And irrespective of the precise rationale the Court ends up citing, the larger problem is that, because the distinction between D&X abortions and any other procedure is wholly arbitrary, legislatures can invent further distinctions and continue to tie the hands of abortion doctors. As Eve Gartner, the lawyer representing Planned Parenthood, put it during the oral argument, “to allow such an expansion of pre-viability abortions that can be banned would set the stage for continued legislative efforts to ban other iterations of the classic D&E method of abortion, until truly there would be nothing left at all of Casey‘s holding that it is unconstitutional to ban second-trimester abortions.”
Partial-birth abortion bans involve inventing a scary-sounding but scientifically meaningless term, applying it to an abortion procedure morally indistinguishable from any other, and using the legislative results as a Trojan Horse to undermine popular judicial protections of a woman’s right to choose. They are the ultimate example of the increasing cynicism and emptiness of the leadership of the American “pro-life” movement, and the crass exploitation of its rank-and-file by Republicans (and too many Democrats) happy to use the issue to mobilize the base as long as the access to abortion of women in their social milieu aren’t affected. Congress is employing rank dishonesty to play political games with the lives and bodies of American woman. The Supreme Court may not end up telling it to stop, but it certainly should.
But, of course, it didn’t.
I read advice columns sometimes. I read them for the same reasons I suspect a lot of people do: it’s an opportunity to see that someone else is not only fucking up worse than you are, but that they are so desperate for help that they’re willing to put their problems right out there for public judgment – a state which you have, hopefully, not yet reached. (Unless, of course, you have a blog. Don’t judge me!)
I just read the April 12th “Dear Prudence,” in Slate, and I was not pleased. I was so not pleased, in fact, that I felt obliged to respond. And since I spent so long writing this response, I’m going to make you read it. Because that’s how I am.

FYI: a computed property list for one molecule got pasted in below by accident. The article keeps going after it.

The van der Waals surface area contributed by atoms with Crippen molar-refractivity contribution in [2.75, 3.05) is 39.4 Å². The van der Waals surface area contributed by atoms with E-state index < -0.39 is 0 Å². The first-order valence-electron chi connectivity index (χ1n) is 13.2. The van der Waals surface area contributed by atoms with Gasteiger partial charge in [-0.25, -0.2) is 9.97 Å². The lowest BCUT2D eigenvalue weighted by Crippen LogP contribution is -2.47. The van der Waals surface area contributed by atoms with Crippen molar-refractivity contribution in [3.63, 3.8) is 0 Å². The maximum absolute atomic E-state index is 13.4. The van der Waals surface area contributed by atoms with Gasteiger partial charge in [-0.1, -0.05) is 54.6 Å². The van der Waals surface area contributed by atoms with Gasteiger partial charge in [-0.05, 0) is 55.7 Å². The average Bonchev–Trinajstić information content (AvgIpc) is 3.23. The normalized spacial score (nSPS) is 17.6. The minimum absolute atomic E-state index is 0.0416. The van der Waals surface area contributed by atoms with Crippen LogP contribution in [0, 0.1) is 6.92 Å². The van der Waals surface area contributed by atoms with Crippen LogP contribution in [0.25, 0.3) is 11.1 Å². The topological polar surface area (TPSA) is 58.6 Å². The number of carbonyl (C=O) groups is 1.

First, the original query:
I am a 47-year-old divorced man. I have been through three (yes, three) bad to very bad marriages and have become very cautious about talking to, meeting, and dating women. I am not one of those older guys who goes out looking for younger women; as a matter of fact, all the women I have dated in the past are around my age. I have never been attracted to young women, as I find that most do not possess the maturity level that I’m comfortable with. That is, until recently. I met a girl who instantly grabbed my attention. The attraction grows each time that I see her. But she is only in her mid-20s. I am very outgoing and friendly, yet I find myself hesitating and having a difficult time attempting to ask this young woman on a date. In some ways, I feel I’m doing the right thing by not asking, but then feel I may be keeping myself from finally having a good relationship in my life. I don’t know if the age difference is something that would bother her or not. My daughter (age 22) encourages me to talk to her, but I still hesitate. What should I do?
Scroll down here to read the full response.
And here is my response to that response:
I rarely write letters to advice columnists criticizing their advice – after all, you do this for a living, and you’re usually pretty good at it. But I was absolutely appalled by your April 12th advice to 47 year old Tom, who questioned whether he should ask a 20-something woman out on a date.
You are what every girl is dreaming of: a middle-aged guy with a miserable track record, a daughter her own age, and apparently no self-insight.
This response is not only insulting, but unfounded. If this man had no “self-insight,” he would have charged right ahead and asked the girl out on a date already. Instead he has hesitated, asking his twenty-two year old daughter how she felt about it, and then asking you. The fact that he asked his daughter at all demonstrates that he cares about her feelings, not, as you assert, that he is using her inappropriately as a confidante.